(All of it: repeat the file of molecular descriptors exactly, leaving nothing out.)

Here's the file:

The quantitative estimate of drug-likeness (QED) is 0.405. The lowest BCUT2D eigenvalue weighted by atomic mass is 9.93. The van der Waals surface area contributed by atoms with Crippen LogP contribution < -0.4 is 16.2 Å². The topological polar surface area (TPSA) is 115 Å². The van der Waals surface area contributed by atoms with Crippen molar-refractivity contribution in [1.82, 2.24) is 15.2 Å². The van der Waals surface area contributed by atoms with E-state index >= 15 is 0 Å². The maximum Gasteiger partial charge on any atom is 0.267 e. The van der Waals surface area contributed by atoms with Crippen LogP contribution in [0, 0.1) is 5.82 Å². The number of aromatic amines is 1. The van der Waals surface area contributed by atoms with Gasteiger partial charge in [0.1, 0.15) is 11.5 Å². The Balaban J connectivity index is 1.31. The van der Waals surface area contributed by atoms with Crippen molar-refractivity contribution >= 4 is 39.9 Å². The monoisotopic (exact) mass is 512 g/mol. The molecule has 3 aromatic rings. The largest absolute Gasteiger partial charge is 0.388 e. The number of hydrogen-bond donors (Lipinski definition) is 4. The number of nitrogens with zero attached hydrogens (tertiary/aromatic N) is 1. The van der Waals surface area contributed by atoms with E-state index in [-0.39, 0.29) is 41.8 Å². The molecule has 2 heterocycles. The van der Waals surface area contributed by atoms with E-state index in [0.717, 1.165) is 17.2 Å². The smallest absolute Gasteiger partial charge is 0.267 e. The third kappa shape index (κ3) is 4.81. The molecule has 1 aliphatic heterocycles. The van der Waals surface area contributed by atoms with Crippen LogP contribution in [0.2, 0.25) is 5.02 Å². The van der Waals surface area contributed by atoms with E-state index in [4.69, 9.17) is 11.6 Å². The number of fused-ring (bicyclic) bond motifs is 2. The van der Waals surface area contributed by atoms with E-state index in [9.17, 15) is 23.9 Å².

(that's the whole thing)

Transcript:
The quantitative estimate of drug-likeness (QED) is 0.405. The lowest BCUT2D eigenvalue weighted by atomic mass is 9.93. The van der Waals surface area contributed by atoms with Crippen LogP contribution < -0.4 is 16.2 Å². The topological polar surface area (TPSA) is 115 Å². The van der Waals surface area contributed by atoms with Crippen molar-refractivity contribution in [1.82, 2.24) is 15.2 Å². The van der Waals surface area contributed by atoms with E-state index >= 15 is 0 Å². The maximum Gasteiger partial charge on any atom is 0.267 e. The van der Waals surface area contributed by atoms with Crippen LogP contribution in [0, 0.1) is 5.82 Å². The number of aromatic amines is 1. The van der Waals surface area contributed by atoms with Gasteiger partial charge in [0.1, 0.15) is 11.5 Å². The Balaban J connectivity index is 1.31. The van der Waals surface area contributed by atoms with Crippen molar-refractivity contribution >= 4 is 39.9 Å². The monoisotopic (exact) mass is 512 g/mol. The molecule has 3 aromatic rings. The largest absolute Gasteiger partial charge is 0.388 e. The number of hydrogen-bond donors (Lipinski definition) is 4. The number of nitrogens with zero attached hydrogens (tertiary/aromatic N) is 1. The van der Waals surface area contributed by atoms with E-state index in [-0.39, 0.29) is 41.8 Å². The molecule has 2 heterocycles. The van der Waals surface area contributed by atoms with E-state index in [0.717, 1.165) is 17.2 Å². The smallest absolute Gasteiger partial charge is 0.267 e. The third kappa shape index (κ3) is 4.81. The molecule has 1 aliphatic heterocycles. The van der Waals surface area contributed by atoms with Crippen LogP contribution in [0.2, 0.25) is 5.02 Å². The van der Waals surface area contributed by atoms with E-state index in [4.69, 9.17) is 11.6 Å². The number of fused-ring (bicyclic) bond motifs is 2. The van der Waals surface area contributed by atoms with E-state index in [9.17, 15) is 23.9 Å².